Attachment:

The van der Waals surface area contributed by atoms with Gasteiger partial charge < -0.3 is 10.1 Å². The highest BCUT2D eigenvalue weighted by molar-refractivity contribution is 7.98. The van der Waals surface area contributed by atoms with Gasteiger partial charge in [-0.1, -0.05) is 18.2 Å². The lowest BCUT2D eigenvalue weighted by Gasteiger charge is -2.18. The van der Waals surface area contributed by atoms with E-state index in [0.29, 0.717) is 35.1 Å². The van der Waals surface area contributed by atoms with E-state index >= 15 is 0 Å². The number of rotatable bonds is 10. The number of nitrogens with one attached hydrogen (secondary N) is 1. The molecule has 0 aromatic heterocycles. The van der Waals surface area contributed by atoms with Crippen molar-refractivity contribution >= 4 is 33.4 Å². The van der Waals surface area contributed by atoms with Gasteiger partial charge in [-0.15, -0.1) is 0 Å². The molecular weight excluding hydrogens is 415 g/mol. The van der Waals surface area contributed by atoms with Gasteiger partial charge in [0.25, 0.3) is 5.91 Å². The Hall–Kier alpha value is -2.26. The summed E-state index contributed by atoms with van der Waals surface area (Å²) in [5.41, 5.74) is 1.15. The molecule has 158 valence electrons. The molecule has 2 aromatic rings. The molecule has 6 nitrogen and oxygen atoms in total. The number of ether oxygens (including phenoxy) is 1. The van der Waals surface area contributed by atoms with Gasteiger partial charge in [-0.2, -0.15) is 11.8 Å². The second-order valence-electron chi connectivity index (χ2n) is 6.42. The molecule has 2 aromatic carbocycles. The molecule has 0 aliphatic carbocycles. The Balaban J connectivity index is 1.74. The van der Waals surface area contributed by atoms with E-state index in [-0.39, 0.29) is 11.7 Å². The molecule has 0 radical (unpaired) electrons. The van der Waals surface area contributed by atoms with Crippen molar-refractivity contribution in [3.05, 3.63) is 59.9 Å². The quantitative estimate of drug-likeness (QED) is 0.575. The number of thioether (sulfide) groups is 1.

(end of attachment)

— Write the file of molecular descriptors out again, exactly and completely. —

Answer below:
The van der Waals surface area contributed by atoms with Gasteiger partial charge < -0.3 is 10.1 Å². The highest BCUT2D eigenvalue weighted by molar-refractivity contribution is 7.98. The van der Waals surface area contributed by atoms with Gasteiger partial charge in [-0.1, -0.05) is 18.2 Å². The lowest BCUT2D eigenvalue weighted by Gasteiger charge is -2.18. The van der Waals surface area contributed by atoms with E-state index in [0.29, 0.717) is 35.1 Å². The van der Waals surface area contributed by atoms with E-state index >= 15 is 0 Å². The number of rotatable bonds is 10. The number of nitrogens with one attached hydrogen (secondary N) is 1. The molecule has 0 aromatic heterocycles. The van der Waals surface area contributed by atoms with Crippen molar-refractivity contribution >= 4 is 33.4 Å². The van der Waals surface area contributed by atoms with Gasteiger partial charge in [-0.15, -0.1) is 0 Å². The molecular weight excluding hydrogens is 415 g/mol. The van der Waals surface area contributed by atoms with Gasteiger partial charge in [0.25, 0.3) is 5.91 Å². The Hall–Kier alpha value is -2.26. The summed E-state index contributed by atoms with van der Waals surface area (Å²) in [5.41, 5.74) is 1.15. The molecule has 158 valence electrons. The molecule has 2 aromatic rings. The molecule has 6 nitrogen and oxygen atoms in total. The number of ether oxygens (including phenoxy) is 1. The van der Waals surface area contributed by atoms with Gasteiger partial charge in [-0.2, -0.15) is 11.8 Å². The second-order valence-electron chi connectivity index (χ2n) is 6.42. The molecule has 2 aromatic carbocycles. The molecule has 0 aliphatic carbocycles. The Balaban J connectivity index is 1.74. The van der Waals surface area contributed by atoms with E-state index in [-0.39, 0.29) is 11.7 Å². The molecule has 0 radical (unpaired) electrons. The van der Waals surface area contributed by atoms with Crippen molar-refractivity contribution in [3.05, 3.63) is 59.9 Å². The quantitative estimate of drug-likeness (QED) is 0.575. The number of thioether (sulfide) groups is 1.